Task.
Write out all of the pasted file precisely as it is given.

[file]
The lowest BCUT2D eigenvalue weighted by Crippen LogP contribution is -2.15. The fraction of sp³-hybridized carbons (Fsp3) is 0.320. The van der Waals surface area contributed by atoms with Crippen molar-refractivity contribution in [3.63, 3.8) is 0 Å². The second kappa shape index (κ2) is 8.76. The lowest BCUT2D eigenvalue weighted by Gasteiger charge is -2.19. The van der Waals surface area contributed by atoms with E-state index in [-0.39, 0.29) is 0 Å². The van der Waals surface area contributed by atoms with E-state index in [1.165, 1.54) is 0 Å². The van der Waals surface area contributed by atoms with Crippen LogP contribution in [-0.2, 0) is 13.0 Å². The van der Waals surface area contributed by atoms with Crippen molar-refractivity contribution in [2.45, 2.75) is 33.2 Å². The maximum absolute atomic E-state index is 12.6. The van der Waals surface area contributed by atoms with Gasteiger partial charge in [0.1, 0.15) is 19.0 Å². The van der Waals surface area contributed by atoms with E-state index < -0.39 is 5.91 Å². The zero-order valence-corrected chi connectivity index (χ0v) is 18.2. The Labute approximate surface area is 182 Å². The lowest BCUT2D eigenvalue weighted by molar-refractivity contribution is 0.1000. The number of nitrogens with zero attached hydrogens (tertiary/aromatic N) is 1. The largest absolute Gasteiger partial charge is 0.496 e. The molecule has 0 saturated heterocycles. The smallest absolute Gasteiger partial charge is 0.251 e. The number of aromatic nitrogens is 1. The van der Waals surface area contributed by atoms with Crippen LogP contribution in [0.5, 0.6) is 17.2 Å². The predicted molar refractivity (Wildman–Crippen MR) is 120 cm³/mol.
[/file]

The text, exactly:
The lowest BCUT2D eigenvalue weighted by Crippen LogP contribution is -2.15. The fraction of sp³-hybridized carbons (Fsp3) is 0.320. The van der Waals surface area contributed by atoms with Crippen molar-refractivity contribution in [3.63, 3.8) is 0 Å². The second kappa shape index (κ2) is 8.76. The lowest BCUT2D eigenvalue weighted by Gasteiger charge is -2.19. The van der Waals surface area contributed by atoms with E-state index in [-0.39, 0.29) is 0 Å². The van der Waals surface area contributed by atoms with E-state index in [1.165, 1.54) is 0 Å². The van der Waals surface area contributed by atoms with Crippen LogP contribution in [-0.2, 0) is 13.0 Å². The van der Waals surface area contributed by atoms with Crippen molar-refractivity contribution in [2.45, 2.75) is 33.2 Å². The maximum absolute atomic E-state index is 12.6. The van der Waals surface area contributed by atoms with Gasteiger partial charge in [0.1, 0.15) is 19.0 Å². The van der Waals surface area contributed by atoms with E-state index < -0.39 is 5.91 Å². The zero-order valence-corrected chi connectivity index (χ0v) is 18.2. The Labute approximate surface area is 182 Å². The lowest BCUT2D eigenvalue weighted by molar-refractivity contribution is 0.1000. The number of nitrogens with zero attached hydrogens (tertiary/aromatic N) is 1. The largest absolute Gasteiger partial charge is 0.496 e. The molecule has 0 saturated heterocycles. The smallest absolute Gasteiger partial charge is 0.251 e. The number of aromatic nitrogens is 1. The van der Waals surface area contributed by atoms with Crippen LogP contribution in [0.5, 0.6) is 17.2 Å². The predicted molar refractivity (Wildman–Crippen MR) is 120 cm³/mol.